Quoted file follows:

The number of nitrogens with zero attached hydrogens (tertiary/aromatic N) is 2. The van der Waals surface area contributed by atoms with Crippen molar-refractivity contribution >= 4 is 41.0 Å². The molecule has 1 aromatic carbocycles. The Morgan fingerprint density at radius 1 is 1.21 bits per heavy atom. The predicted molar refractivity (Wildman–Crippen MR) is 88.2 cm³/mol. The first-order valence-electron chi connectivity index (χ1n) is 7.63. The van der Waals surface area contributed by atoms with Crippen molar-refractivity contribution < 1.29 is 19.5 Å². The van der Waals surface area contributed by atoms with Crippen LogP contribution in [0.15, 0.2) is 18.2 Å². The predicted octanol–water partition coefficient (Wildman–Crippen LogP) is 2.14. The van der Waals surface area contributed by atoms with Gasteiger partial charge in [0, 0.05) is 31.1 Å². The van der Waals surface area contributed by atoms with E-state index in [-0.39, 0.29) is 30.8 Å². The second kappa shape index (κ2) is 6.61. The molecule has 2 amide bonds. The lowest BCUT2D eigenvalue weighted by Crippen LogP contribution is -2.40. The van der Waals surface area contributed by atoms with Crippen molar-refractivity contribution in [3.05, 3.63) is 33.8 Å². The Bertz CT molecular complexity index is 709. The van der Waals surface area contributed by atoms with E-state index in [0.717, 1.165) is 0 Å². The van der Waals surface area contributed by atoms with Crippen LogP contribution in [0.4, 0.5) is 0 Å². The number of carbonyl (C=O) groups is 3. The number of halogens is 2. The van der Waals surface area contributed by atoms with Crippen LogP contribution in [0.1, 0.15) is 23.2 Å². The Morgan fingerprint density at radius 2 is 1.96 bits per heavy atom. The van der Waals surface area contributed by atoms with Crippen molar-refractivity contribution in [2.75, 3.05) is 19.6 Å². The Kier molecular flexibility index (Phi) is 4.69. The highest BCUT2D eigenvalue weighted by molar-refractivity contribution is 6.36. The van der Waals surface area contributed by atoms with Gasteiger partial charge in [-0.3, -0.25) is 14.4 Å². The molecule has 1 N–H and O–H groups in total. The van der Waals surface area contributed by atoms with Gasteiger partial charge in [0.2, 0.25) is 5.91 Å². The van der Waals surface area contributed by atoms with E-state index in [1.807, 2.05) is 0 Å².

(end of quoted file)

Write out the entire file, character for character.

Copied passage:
The number of nitrogens with zero attached hydrogens (tertiary/aromatic N) is 2. The van der Waals surface area contributed by atoms with Crippen molar-refractivity contribution >= 4 is 41.0 Å². The molecule has 1 aromatic carbocycles. The Morgan fingerprint density at radius 1 is 1.21 bits per heavy atom. The predicted molar refractivity (Wildman–Crippen MR) is 88.2 cm³/mol. The first-order valence-electron chi connectivity index (χ1n) is 7.63. The van der Waals surface area contributed by atoms with Crippen molar-refractivity contribution < 1.29 is 19.5 Å². The van der Waals surface area contributed by atoms with Crippen LogP contribution in [0.15, 0.2) is 18.2 Å². The predicted octanol–water partition coefficient (Wildman–Crippen LogP) is 2.14. The van der Waals surface area contributed by atoms with Gasteiger partial charge in [0, 0.05) is 31.1 Å². The van der Waals surface area contributed by atoms with E-state index in [-0.39, 0.29) is 30.8 Å². The second kappa shape index (κ2) is 6.61. The molecule has 2 amide bonds. The lowest BCUT2D eigenvalue weighted by Crippen LogP contribution is -2.40. The van der Waals surface area contributed by atoms with Crippen molar-refractivity contribution in [3.05, 3.63) is 33.8 Å². The Bertz CT molecular complexity index is 709. The van der Waals surface area contributed by atoms with E-state index in [0.717, 1.165) is 0 Å². The van der Waals surface area contributed by atoms with Crippen LogP contribution in [0.4, 0.5) is 0 Å². The number of carbonyl (C=O) groups is 3. The number of halogens is 2. The van der Waals surface area contributed by atoms with Crippen LogP contribution in [0.1, 0.15) is 23.2 Å². The Morgan fingerprint density at radius 2 is 1.96 bits per heavy atom. The van der Waals surface area contributed by atoms with Crippen molar-refractivity contribution in [2.75, 3.05) is 19.6 Å². The Kier molecular flexibility index (Phi) is 4.69. The highest BCUT2D eigenvalue weighted by molar-refractivity contribution is 6.36. The van der Waals surface area contributed by atoms with Gasteiger partial charge in [-0.3, -0.25) is 14.4 Å². The molecule has 1 N–H and O–H groups in total. The van der Waals surface area contributed by atoms with Gasteiger partial charge in [0.2, 0.25) is 5.91 Å². The van der Waals surface area contributed by atoms with E-state index in [1.807, 2.05) is 0 Å².